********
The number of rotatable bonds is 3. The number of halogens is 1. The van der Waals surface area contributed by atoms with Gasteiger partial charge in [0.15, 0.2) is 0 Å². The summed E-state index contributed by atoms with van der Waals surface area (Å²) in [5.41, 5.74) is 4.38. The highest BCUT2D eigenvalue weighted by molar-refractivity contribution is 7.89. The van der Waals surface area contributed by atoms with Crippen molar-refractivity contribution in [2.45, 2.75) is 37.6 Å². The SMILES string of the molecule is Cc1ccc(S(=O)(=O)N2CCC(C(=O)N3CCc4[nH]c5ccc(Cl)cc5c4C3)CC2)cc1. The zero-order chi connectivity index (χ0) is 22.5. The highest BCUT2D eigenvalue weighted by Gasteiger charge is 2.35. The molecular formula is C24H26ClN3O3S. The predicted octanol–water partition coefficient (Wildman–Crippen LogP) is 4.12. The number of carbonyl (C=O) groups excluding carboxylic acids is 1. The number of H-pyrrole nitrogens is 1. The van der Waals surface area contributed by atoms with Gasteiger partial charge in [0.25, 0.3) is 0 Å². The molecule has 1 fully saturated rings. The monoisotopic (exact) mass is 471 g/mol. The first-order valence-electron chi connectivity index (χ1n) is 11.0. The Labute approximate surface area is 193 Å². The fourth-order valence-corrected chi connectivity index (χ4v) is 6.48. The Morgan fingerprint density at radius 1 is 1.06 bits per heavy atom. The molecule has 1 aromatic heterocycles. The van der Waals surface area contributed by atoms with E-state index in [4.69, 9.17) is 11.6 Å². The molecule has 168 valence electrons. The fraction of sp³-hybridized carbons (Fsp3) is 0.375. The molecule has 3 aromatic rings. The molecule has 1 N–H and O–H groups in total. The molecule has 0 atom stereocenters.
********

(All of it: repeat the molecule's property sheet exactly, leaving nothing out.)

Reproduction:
The number of rotatable bonds is 3. The number of halogens is 1. The van der Waals surface area contributed by atoms with Gasteiger partial charge in [0.15, 0.2) is 0 Å². The summed E-state index contributed by atoms with van der Waals surface area (Å²) in [5.41, 5.74) is 4.38. The highest BCUT2D eigenvalue weighted by molar-refractivity contribution is 7.89. The van der Waals surface area contributed by atoms with Crippen molar-refractivity contribution in [2.45, 2.75) is 37.6 Å². The SMILES string of the molecule is Cc1ccc(S(=O)(=O)N2CCC(C(=O)N3CCc4[nH]c5ccc(Cl)cc5c4C3)CC2)cc1. The zero-order chi connectivity index (χ0) is 22.5. The highest BCUT2D eigenvalue weighted by Gasteiger charge is 2.35. The molecular formula is C24H26ClN3O3S. The predicted octanol–water partition coefficient (Wildman–Crippen LogP) is 4.12. The number of carbonyl (C=O) groups excluding carboxylic acids is 1. The number of H-pyrrole nitrogens is 1. The van der Waals surface area contributed by atoms with Gasteiger partial charge in [0.25, 0.3) is 0 Å². The molecule has 1 fully saturated rings. The monoisotopic (exact) mass is 471 g/mol. The first-order valence-electron chi connectivity index (χ1n) is 11.0. The Labute approximate surface area is 193 Å². The fourth-order valence-corrected chi connectivity index (χ4v) is 6.48. The Morgan fingerprint density at radius 1 is 1.06 bits per heavy atom. The molecule has 1 aromatic heterocycles. The van der Waals surface area contributed by atoms with E-state index in [4.69, 9.17) is 11.6 Å². The molecule has 168 valence electrons. The fraction of sp³-hybridized carbons (Fsp3) is 0.375. The molecule has 3 aromatic rings. The molecule has 1 N–H and O–H groups in total. The molecule has 0 atom stereocenters.